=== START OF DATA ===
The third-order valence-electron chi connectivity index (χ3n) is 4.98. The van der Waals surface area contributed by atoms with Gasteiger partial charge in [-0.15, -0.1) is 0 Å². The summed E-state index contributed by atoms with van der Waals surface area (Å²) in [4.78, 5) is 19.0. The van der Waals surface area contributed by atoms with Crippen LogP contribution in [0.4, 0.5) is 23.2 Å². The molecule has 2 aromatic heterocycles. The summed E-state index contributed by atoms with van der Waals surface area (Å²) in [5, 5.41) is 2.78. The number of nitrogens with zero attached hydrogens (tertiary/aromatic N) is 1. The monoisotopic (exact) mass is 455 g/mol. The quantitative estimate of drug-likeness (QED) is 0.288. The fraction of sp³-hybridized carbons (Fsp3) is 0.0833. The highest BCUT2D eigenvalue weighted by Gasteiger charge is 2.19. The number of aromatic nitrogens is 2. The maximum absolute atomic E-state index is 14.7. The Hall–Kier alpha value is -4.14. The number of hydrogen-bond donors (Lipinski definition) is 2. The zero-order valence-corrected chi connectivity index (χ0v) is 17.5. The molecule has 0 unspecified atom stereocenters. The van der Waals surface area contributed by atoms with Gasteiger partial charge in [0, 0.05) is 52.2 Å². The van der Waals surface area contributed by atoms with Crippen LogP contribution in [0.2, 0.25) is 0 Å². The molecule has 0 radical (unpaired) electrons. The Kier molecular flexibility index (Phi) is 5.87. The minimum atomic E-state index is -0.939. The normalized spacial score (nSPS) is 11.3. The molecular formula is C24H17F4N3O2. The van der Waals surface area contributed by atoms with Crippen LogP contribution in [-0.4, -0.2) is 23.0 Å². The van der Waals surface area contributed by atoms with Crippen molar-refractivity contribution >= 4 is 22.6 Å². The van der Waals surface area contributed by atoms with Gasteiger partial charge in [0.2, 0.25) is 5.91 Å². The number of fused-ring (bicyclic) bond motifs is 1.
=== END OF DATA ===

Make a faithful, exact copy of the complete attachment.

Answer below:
The third-order valence-electron chi connectivity index (χ3n) is 4.98. The van der Waals surface area contributed by atoms with Gasteiger partial charge in [-0.15, -0.1) is 0 Å². The summed E-state index contributed by atoms with van der Waals surface area (Å²) in [4.78, 5) is 19.0. The van der Waals surface area contributed by atoms with Crippen LogP contribution in [0.4, 0.5) is 23.2 Å². The molecule has 2 aromatic heterocycles. The summed E-state index contributed by atoms with van der Waals surface area (Å²) in [5, 5.41) is 2.78. The number of nitrogens with zero attached hydrogens (tertiary/aromatic N) is 1. The monoisotopic (exact) mass is 455 g/mol. The quantitative estimate of drug-likeness (QED) is 0.288. The fraction of sp³-hybridized carbons (Fsp3) is 0.0833. The highest BCUT2D eigenvalue weighted by Gasteiger charge is 2.19. The number of aromatic nitrogens is 2. The maximum absolute atomic E-state index is 14.7. The Hall–Kier alpha value is -4.14. The number of hydrogen-bond donors (Lipinski definition) is 2. The zero-order valence-corrected chi connectivity index (χ0v) is 17.5. The molecule has 0 unspecified atom stereocenters. The van der Waals surface area contributed by atoms with Gasteiger partial charge in [0, 0.05) is 52.2 Å². The van der Waals surface area contributed by atoms with Crippen LogP contribution in [0.2, 0.25) is 0 Å². The molecule has 0 radical (unpaired) electrons. The Kier molecular flexibility index (Phi) is 5.87. The minimum atomic E-state index is -0.939. The normalized spacial score (nSPS) is 11.3. The molecular formula is C24H17F4N3O2. The van der Waals surface area contributed by atoms with Crippen LogP contribution in [-0.4, -0.2) is 23.0 Å². The van der Waals surface area contributed by atoms with Crippen molar-refractivity contribution >= 4 is 22.6 Å². The van der Waals surface area contributed by atoms with Gasteiger partial charge in [0.2, 0.25) is 5.91 Å². The number of fused-ring (bicyclic) bond motifs is 1.